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Posted by John Keller

When the smoke cleared after the American Civil War, many an army veteran on both sides made his way home while missing a hand, an arm, or a leg. It was the logical byproduct of weapons technology of the day, before metal-jacketed ammunition had been invented.

The standard .58 caliber Springfield musket fired a bullet of soft lead weighing an ounce and a half. It hit with tremendous kinetic force, started flattening out when it met resistance, and splintered bone beyond repair with grisly efficiency.

Look at the postwar photographs, and you'll see many crutches and empty sleeves. The prosthesis industry -- artificial limbs -- got a big boost after the war (I almost wrote 'got a shot in the arm,' but that would be a poor choice of words) as former soldiers maimed in the war sought to live normal lives.

I've often thought that veterans of future advanced-technology wars might head home with arms and legs largely intact, but suffering from blindness in large numbers. This condition, too, might be the logical byproduct of future optical warfare where battlefield lasers play a huge role.

U.S. military researchers are trying to develop a portable high-power laser known as the "laser crazer" that uses terawatt-class lasers fired in extremely short pulses that are designed to pit and scratch glass lenses in missile seekers, night-vision equipment, and other optical systems to destroy system effectiveness, reports Wired magazine in a story by David Hambling entitled Camera Shy? Pentagon Builds a Portable Lens-Destroying Laser. Reports Wired:

... the so-called "laser crazer" is designed not to burn up missiles or tanks, but to scratch lenses. It's a portable nonlethal weapon designed to take out enemy optical systems at long range -- ruining an adversary's night-vision gear, sniper scopes and binoculars in a fraction of a second -- by sandblasting their lenses with ultrashort pulses of laser light.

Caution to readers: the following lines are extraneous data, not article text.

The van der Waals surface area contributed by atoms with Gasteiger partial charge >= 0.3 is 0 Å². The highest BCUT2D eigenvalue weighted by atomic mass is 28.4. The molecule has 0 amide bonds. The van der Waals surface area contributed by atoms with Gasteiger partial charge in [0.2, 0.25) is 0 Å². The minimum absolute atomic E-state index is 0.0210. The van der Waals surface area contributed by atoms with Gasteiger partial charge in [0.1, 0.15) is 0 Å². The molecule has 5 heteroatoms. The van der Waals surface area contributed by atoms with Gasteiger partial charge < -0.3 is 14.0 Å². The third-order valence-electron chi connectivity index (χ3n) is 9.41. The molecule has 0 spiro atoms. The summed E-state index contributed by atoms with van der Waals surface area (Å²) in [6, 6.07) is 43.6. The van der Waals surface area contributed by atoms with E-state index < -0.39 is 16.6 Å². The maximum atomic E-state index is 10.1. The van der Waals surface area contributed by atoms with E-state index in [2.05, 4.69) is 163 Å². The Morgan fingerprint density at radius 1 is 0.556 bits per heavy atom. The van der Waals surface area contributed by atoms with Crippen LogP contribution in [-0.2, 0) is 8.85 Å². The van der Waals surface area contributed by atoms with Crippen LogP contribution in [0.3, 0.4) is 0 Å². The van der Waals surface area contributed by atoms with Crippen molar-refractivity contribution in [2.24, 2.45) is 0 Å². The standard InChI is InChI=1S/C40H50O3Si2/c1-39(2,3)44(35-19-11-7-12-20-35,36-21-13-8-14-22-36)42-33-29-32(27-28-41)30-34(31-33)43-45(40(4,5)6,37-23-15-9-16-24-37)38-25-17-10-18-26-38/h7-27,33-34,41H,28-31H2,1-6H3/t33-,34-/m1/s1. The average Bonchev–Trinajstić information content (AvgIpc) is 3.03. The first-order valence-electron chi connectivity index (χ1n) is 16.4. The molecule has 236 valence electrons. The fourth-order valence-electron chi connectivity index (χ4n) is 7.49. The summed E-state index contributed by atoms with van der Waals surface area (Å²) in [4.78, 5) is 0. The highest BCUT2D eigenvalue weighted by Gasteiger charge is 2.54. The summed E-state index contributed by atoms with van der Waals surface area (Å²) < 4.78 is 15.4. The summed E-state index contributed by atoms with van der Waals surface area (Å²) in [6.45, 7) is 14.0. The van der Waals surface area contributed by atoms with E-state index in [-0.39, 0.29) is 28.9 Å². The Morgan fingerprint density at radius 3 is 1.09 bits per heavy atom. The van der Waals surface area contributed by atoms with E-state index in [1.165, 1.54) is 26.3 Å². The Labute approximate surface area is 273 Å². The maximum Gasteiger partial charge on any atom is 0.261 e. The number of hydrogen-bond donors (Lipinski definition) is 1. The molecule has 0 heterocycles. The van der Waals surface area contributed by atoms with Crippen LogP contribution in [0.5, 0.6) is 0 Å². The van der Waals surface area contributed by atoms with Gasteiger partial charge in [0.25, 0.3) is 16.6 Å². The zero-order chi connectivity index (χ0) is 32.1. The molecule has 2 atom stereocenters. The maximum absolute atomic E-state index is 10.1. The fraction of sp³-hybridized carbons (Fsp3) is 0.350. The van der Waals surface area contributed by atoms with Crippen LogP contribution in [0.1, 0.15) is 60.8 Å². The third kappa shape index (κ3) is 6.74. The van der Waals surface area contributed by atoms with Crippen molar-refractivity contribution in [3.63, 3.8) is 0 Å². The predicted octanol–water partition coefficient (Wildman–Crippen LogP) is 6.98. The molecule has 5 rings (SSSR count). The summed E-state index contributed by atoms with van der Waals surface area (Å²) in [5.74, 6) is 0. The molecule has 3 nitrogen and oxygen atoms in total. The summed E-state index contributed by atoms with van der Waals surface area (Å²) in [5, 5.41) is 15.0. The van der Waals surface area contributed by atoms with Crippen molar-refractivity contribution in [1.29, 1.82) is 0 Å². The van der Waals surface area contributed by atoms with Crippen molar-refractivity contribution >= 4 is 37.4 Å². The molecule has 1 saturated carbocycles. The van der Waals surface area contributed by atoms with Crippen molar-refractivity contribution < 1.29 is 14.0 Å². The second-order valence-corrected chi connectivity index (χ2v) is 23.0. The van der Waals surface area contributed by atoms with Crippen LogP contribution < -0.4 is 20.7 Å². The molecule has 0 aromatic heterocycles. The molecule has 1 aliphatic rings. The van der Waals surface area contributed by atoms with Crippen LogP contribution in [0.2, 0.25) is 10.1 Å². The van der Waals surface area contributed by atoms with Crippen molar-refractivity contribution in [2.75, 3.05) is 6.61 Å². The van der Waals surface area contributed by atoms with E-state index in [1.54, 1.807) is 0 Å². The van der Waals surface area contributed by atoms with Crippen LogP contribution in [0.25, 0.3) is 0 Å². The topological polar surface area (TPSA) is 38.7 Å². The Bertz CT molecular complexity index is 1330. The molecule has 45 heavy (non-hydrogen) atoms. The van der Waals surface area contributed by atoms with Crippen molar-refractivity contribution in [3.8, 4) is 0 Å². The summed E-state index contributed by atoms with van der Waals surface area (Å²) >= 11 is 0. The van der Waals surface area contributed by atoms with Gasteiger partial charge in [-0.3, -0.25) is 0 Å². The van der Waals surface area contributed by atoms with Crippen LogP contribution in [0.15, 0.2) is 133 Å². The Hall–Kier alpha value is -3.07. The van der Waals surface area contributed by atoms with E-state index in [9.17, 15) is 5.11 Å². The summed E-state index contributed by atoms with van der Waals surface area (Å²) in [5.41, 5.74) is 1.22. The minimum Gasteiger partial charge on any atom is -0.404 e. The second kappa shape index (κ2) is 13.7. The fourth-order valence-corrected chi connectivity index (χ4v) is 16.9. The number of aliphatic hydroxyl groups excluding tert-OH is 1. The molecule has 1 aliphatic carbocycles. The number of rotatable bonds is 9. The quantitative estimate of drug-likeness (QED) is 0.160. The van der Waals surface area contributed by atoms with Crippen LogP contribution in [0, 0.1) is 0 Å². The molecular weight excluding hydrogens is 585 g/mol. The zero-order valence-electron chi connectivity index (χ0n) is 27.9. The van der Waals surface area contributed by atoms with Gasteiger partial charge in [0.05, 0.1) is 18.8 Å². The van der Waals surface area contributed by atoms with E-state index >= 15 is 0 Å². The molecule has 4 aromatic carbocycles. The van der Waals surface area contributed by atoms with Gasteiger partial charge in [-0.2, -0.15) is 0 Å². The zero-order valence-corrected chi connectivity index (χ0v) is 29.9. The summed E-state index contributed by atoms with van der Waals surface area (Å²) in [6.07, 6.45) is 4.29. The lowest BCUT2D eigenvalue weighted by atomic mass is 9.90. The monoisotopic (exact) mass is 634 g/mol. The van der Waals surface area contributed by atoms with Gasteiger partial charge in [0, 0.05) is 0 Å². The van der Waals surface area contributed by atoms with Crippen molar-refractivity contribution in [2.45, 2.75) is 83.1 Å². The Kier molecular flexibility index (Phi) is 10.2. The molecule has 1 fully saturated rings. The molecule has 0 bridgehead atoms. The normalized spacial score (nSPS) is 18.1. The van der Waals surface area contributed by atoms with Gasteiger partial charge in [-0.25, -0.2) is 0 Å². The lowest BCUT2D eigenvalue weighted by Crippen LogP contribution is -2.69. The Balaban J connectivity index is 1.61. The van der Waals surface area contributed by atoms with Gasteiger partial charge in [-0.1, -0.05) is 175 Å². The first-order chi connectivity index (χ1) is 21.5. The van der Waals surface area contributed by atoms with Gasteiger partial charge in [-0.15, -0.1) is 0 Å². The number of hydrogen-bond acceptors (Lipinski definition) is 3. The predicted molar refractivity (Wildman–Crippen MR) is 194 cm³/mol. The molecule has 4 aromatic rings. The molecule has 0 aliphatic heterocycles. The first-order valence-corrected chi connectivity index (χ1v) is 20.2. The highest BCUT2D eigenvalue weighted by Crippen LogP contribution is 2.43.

Hambling expands on his story in an item on Wired's Danger Room Blog entitled New Sensor-Blasting Laser: Blinding Brilliance? by speculating that laser crazer technology might be used to blind -- not confuse, but blind -- air-to-air and surface-to-air heat-seeking missiles.

This technology is quite destructive to the glass lenses of optical devices. According to Hambling it "has a peak power of more than a million megawatts, so intense that it warps the air around it. When the beam strikes the target it vaporises the impact site, producing a plasma fireball and a highly destructive shockwave. The end result: a tiny crater barely visible to the naked eye."

It's not lost on me that the naked eye also is an optical lens of sorts. Imagine what a laser crazer would do to the human eye. Now visualize the blind coming back from war. It's not much of a leap.

Post a Comment

Blogger MrBell said...
Interesting comments about the possibility of blinding people in war zones. I noticed that the cover photo of Military & Aerospace Electronics supplement Electro-Optics depicts a soldier with a belt fed weapon. The bullets are clearly visible as dum-dum rounds, illegal under the rules of land warfare. How'd that happen?
Saturday, January 26, 2008 1:11:00 PM EST  

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Welcome to the lighter side of Military & Aerospace Electronics. This is where our staff recount tales of the strange, the weird, and the otherwise offbeat. We could put news here, but we have the rest of our Website for that. Enjoy our scribblings, and feel free to add your own opinions. You might also get to know us in the process. Proceed at your own risk.

John Keller for MAE
John Keller is editor-in-chief of Military & Aerospace Electronics magazine, which provides extensive coverage and analysis of enabling electronic and optoelectronic technologies in military, space, and commercial aviation applications. A member of the Military & Aerospace Electronics staff since the magazine's founding in 1989, Mr. Keller took over as chief editor in 1995.

Courtney Howard for MAE Courtney E. Howard is senior editor of Military & Aerospace Electronics magazine. She is responsible for writing news stories and feature articles for the print publication, as well as composing daily news for the magazine's Website and assembling the weekly electronic newsletter. Her features have appeared in such high-tech trade publications as Military & Aerospace Electronics, Computer Graphics World, Electronic Publishing, Small Times, and The Audio Amateur.

John McHale for MAE John McHale is executive editor of Military & Aerospace Electronics magazine, where he has been covering the defense Industry for more than dozen years. During that time he also led PennWell's launches of magazines and shows on homeland security and a defense publication and website in Europe. Mr. McHale has served as chairman of the Military & Aerospace Electronics Forum and its Advisory Council since 2004. He lives in Boston with his golf clubs.